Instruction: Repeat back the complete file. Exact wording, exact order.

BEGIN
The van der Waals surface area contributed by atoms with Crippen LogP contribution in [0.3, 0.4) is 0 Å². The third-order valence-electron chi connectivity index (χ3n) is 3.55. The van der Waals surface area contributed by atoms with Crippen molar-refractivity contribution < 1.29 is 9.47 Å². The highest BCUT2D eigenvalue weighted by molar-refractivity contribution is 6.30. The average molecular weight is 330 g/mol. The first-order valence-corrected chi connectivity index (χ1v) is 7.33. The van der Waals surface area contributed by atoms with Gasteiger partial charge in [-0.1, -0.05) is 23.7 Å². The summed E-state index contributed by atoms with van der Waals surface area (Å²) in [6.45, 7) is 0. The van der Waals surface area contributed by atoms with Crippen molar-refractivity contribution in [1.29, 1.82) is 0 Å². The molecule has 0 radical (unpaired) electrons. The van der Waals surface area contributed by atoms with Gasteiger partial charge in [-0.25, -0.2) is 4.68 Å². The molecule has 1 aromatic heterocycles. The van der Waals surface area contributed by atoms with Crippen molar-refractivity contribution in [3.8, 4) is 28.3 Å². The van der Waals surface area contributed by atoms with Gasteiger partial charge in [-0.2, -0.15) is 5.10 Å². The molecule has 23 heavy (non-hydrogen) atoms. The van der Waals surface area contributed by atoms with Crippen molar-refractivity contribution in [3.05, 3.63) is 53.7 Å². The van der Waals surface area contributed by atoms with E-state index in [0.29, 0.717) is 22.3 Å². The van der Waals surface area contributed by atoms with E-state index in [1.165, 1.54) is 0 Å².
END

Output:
The van der Waals surface area contributed by atoms with Crippen LogP contribution in [0.3, 0.4) is 0 Å². The third-order valence-electron chi connectivity index (χ3n) is 3.55. The van der Waals surface area contributed by atoms with Crippen molar-refractivity contribution < 1.29 is 9.47 Å². The highest BCUT2D eigenvalue weighted by molar-refractivity contribution is 6.30. The average molecular weight is 330 g/mol. The first-order valence-corrected chi connectivity index (χ1v) is 7.33. The van der Waals surface area contributed by atoms with Gasteiger partial charge in [-0.1, -0.05) is 23.7 Å². The summed E-state index contributed by atoms with van der Waals surface area (Å²) in [6.45, 7) is 0. The van der Waals surface area contributed by atoms with Crippen molar-refractivity contribution in [1.29, 1.82) is 0 Å². The molecule has 0 radical (unpaired) electrons. The van der Waals surface area contributed by atoms with Gasteiger partial charge in [-0.25, -0.2) is 4.68 Å². The molecule has 1 aromatic heterocycles. The van der Waals surface area contributed by atoms with Crippen molar-refractivity contribution in [3.8, 4) is 28.3 Å². The van der Waals surface area contributed by atoms with Gasteiger partial charge in [-0.2, -0.15) is 5.10 Å². The molecule has 23 heavy (non-hydrogen) atoms. The van der Waals surface area contributed by atoms with Crippen molar-refractivity contribution in [3.05, 3.63) is 53.7 Å². The van der Waals surface area contributed by atoms with E-state index in [0.29, 0.717) is 22.3 Å². The van der Waals surface area contributed by atoms with E-state index in [1.165, 1.54) is 0 Å².